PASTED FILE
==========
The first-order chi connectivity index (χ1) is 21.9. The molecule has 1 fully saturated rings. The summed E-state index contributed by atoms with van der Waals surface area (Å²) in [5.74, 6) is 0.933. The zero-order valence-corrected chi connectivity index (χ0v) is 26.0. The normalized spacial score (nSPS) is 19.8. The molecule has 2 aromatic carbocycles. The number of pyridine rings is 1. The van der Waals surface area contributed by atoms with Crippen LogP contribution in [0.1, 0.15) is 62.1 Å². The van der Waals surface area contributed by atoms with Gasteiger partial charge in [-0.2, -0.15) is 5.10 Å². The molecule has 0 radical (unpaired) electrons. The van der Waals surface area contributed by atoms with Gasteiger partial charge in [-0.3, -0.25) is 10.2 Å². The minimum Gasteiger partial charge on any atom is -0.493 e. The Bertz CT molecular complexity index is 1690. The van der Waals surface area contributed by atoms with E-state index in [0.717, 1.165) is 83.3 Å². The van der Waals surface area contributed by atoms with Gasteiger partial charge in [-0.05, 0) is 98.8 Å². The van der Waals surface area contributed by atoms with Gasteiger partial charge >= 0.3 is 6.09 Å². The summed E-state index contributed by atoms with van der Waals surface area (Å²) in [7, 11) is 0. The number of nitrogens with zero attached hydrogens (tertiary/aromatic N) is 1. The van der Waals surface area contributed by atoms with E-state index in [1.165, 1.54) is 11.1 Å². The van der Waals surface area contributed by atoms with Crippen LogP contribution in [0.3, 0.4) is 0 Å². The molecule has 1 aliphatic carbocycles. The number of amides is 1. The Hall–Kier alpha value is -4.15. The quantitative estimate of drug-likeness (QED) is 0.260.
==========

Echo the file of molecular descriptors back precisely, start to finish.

The first-order chi connectivity index (χ1) is 21.9. The molecule has 1 fully saturated rings. The summed E-state index contributed by atoms with van der Waals surface area (Å²) in [5.74, 6) is 0.933. The zero-order valence-corrected chi connectivity index (χ0v) is 26.0. The normalized spacial score (nSPS) is 19.8. The molecule has 2 aromatic carbocycles. The number of pyridine rings is 1. The van der Waals surface area contributed by atoms with Crippen LogP contribution in [0.1, 0.15) is 62.1 Å². The van der Waals surface area contributed by atoms with Gasteiger partial charge in [-0.2, -0.15) is 5.10 Å². The molecule has 0 radical (unpaired) electrons. The van der Waals surface area contributed by atoms with Gasteiger partial charge in [-0.3, -0.25) is 10.2 Å². The minimum Gasteiger partial charge on any atom is -0.493 e. The Bertz CT molecular complexity index is 1690. The van der Waals surface area contributed by atoms with E-state index in [0.717, 1.165) is 83.3 Å². The van der Waals surface area contributed by atoms with Gasteiger partial charge in [-0.05, 0) is 98.8 Å². The van der Waals surface area contributed by atoms with Gasteiger partial charge >= 0.3 is 6.09 Å². The summed E-state index contributed by atoms with van der Waals surface area (Å²) in [7, 11) is 0. The number of nitrogens with zero attached hydrogens (tertiary/aromatic N) is 1. The van der Waals surface area contributed by atoms with E-state index in [1.165, 1.54) is 11.1 Å². The van der Waals surface area contributed by atoms with Crippen LogP contribution in [0.3, 0.4) is 0 Å². The molecule has 1 aliphatic carbocycles. The number of amides is 1. The Hall–Kier alpha value is -4.15. The quantitative estimate of drug-likeness (QED) is 0.260.